22 monuments for 22 years of freedom

15 April 2016

The country has a significant number of monuments to peace and freedom scattered across South Africa – not surprising given its long history of struggle against oppression. With April marking the 22nd anniversary of South Africa’s freedom, Media Club South Africa showcases 22 monuments that pay homage to those who made this country great.

The 22 monuments

#22 – The Apartheid Museum, Johannesburg

The Apartheid Museum

The Apartheid Museum in Joburg opened in 2001 and has become a must-see for locals and visitors. (Image: Brand South Africa)

#21 – The Unknown Miner, Johannesburg

The Unknown 
 Miner

The Unknown Miner is a casting of the original prototype of The Diamond Diggers sculptor Herman Wald created in the 1950s. This statue stands at Wits University in Johannesburg. (Image: HermanWaldExhibition.com)

#20 – The Gallows, Pretoria Central Prison

The Gallows, 
 Apartheid Museum

Described by The Saturday Star as South Africa’s ‘factory of death’, the gallows at Pretoria Central Prison saw more than 3 500 hangings. This exhibition at the Apartheid Museum of 131 nooses represents the number of anti-apartheid activists who were hanged there. (Image: Apartheid Museum)

#19 – Mahatma Gandhi statue, Pietermaritzburg

Gandhi

The bronze statue of Mahatma Gandhi in Pietermaritzburg was unveiled a century after he was thrown off a train in the town’s station. (Image: Guillaume Cingal, Flickr)

# 18 – Workers’ Library and Museum, Johannesburg

The Workers' 
 Library

With the workmen’s quarters housing 396 men, there was no space for privacy. They slept in long rows of hard concrete ‘beds’ next to one another. A wooden platform above the concrete beds accommodated more men. (Image: City of Johannesburg)

#17 – Constitution Hill, Johannesburg

Constitutional 
 Court

The Constitutional Court has become a bastion of South African human rights and culture. (Image: Brand South Africa)

 

#16 – Slavery Emancipation Monument, Elim

Slavery Emancipation 
 Monument

The small town in the Overberg was initially a refuge for the indigenous Khoi people until it was taken over by hundreds of slaves. Most its 1 400 residents living there today are descendants of the slaves. (Image: Wikimedia Commons)

#15 – Solomon Mahlangu statue, Mamelodi

 Solomon Mahlangu statue

Anti-apartheid activist, Solomon Mahlangu, was just 23 years old when he was hanged in the gallows of Pretoria Central Prison. His remains were only moved to his birthplace of Mamelodi in 1993, after being buried in Atteridgeville for 24 years. (Image: Carnival & Solomon, Tshwane Municipality)

#14 – The Holocaust Centre, Cape Town

Holocaust Centre

The Cape Town Holocaust Centre was the first of its kind to be opened in Africa. (Image: Robert Cutts)

Albert Luthuli’s memorial pays homage to one of Africa’s most respected leaders. His political activism was so important to the struggle that he was awarded the Nobel Peace Prize in 1960. (Image: KwaDukuza Municipality)

#13 – Nkosi Albert Luthuli Statue, KwaDukuza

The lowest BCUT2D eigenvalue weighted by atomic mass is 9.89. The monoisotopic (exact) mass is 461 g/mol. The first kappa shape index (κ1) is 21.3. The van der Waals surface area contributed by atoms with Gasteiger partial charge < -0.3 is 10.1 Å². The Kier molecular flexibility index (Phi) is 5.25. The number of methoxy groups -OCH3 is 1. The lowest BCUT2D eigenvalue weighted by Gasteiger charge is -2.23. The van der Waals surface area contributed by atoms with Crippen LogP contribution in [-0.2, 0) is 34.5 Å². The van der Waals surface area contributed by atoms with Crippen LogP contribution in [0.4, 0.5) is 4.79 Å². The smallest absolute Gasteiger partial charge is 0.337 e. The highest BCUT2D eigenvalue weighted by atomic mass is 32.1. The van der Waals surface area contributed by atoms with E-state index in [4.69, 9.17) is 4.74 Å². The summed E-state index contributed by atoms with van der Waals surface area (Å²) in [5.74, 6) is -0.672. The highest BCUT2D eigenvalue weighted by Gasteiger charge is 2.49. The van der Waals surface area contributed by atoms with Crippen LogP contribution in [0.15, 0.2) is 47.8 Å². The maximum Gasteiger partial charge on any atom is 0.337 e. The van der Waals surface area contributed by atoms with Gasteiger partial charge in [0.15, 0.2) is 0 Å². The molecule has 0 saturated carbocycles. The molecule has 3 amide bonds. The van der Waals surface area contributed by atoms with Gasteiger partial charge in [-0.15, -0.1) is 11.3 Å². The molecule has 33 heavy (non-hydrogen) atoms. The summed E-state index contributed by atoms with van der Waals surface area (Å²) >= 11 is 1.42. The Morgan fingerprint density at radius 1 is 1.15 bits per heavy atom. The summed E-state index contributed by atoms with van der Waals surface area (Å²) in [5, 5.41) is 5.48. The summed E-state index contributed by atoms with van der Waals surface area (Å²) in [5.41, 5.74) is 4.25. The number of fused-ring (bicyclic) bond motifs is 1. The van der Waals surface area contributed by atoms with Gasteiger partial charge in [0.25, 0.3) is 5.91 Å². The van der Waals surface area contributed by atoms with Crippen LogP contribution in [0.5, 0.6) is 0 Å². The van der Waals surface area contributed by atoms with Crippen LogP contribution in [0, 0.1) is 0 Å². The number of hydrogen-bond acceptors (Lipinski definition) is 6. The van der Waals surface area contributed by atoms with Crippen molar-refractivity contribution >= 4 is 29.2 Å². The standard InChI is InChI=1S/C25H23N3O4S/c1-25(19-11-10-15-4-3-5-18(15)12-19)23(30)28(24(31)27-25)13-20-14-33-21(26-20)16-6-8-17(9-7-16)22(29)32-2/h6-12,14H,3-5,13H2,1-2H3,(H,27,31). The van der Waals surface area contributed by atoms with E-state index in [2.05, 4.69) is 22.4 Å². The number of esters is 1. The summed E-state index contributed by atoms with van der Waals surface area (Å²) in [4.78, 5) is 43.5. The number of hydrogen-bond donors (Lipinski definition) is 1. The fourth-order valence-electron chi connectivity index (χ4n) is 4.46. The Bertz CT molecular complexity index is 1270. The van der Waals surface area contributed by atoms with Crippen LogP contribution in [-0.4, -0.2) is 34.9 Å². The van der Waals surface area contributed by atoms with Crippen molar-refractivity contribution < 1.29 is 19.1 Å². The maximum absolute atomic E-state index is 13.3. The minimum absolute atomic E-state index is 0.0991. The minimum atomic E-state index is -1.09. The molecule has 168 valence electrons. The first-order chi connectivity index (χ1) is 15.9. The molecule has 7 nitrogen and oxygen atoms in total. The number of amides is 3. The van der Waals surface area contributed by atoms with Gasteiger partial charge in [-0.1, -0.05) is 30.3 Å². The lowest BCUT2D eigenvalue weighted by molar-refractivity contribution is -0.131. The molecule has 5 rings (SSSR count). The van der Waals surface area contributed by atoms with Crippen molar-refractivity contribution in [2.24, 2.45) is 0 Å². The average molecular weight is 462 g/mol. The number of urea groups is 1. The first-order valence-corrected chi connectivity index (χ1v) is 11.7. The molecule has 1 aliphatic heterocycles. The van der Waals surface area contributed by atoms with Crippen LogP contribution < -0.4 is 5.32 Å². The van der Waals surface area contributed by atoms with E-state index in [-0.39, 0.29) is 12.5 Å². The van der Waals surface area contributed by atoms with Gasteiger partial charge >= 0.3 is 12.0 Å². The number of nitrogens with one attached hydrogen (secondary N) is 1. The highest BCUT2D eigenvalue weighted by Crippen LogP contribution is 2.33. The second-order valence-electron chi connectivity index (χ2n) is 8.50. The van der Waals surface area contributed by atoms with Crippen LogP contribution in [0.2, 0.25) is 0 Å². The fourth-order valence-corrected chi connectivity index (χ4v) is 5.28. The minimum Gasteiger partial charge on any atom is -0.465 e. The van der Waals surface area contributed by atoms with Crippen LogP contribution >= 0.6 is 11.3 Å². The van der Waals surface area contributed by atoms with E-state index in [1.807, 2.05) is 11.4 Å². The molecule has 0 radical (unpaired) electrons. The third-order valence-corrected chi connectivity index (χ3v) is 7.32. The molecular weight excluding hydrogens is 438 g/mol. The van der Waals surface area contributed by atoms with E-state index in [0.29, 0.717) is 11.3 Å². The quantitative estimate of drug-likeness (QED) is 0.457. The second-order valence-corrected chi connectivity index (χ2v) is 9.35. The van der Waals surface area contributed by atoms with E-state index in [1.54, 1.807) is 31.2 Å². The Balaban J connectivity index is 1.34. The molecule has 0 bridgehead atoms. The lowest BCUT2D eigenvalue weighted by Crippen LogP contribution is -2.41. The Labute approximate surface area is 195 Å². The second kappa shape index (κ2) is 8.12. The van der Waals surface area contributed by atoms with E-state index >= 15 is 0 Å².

Nkosi Albert Luthuli Statue

Albert Luthuli’s memorial pays homage to one of Africa’s most respected leaders. His political activism was so important to the struggle that he was awarded the Nobel Peace Prize in 1960. (Image: KwaDukuza Municipality)

#12 – Hector Pieterson Memorial and Museum, Johannesburg

Hector Pieterson Memorial and Museum

The Hector Pieterson Memorial and Museum honours those children who lost their lives in 1976. (Image: Brand South Africa)

#11 – Steve Biko statue, East London

Steve Biko statue

The Steve Biko statue in East London pays homage to the leader of the Black Consciousness Movement leader who was killed while incarcerated. (Image: Shamin Chibba)

#10 – Freedom Charter Monument, Kliptown

Freedom Charter Monument

South Africa’s Constitution contains many of the tenets from the Freedom Charter, which was drawn up 60 years ago. (Image: Shamin Chibba)

#9 – Diggers Fountain, Kimberley

Diggers Fountain

A tribute to Kimberley’s diggers stands in the Ernest Oppenheimer Memorial Gardens. (Image: Kimberley City Portal)

#8 – Langa Memorial, Uitenhage

Langa Memorial

The Langa Memorial, also known as Heroes Monument, in Uitenhage pays homage to the 20 marchers who were killed by police in 1985. (Image: Department of Arts and Culture)

#7 – Bhisho Massacre Memorial, Bhisho

Bhisho Massacre Memorial

Twenty-eight marchers were shot and killed by the Ciskei Defence Force in what became known as the Bhisho Massacre. (Image: Buffalo City Tourism)

#6 – Mandela House, Soweto, Johannesburg

Mandela House

Nelson Mandela’s humble first home has become a must-see spot when visiting South Africa. (Image: Shamin Chibba)

#5 – Memorial to the Six Million, Johannesburg

Memorial to the Six Million

Memorial to the Six Million is one of Herman Wald’s many public sculptures that remain a part of South Africa’s cultural landscape. (Image: HermanWaldExhibition.com)

#4 – Heroes Park, East London

Heroes Park

Heroes Park in East London incorporates three monuments that remembers our freedom fighters and celebrates the country’s freedom and cultural diversity. (Image: Supplied)

#3 – Archbishop Desmond Tutu statue, East London

Archbishop Desmond Tutu statue

The statue of Archbishop Desmond Tutu in East London pays tribute to him as a healer. (Image: Shamin Chibba)

#2 – Robert Sobukwe Memorial, Graaff-Reinet

Robert Sobukwe Memorial

Pan Africanist Congress founder and leader Robert Sobukwe’s last day of freedom was on 21 March 1960. He spent the remaining 18 years of his life either in prison or in exile, always monitored by the apartheid government. He was buried in his hometown of Graaff Reinet in 1978. (Image: YouTube)

#1 – Robben Island Museum, Cape Town

Robben Island Museum

Robben Island is best known for its prison which held several political activists including Nelson Mandela and Robert Sobukwe. (Image: Brand South Africa)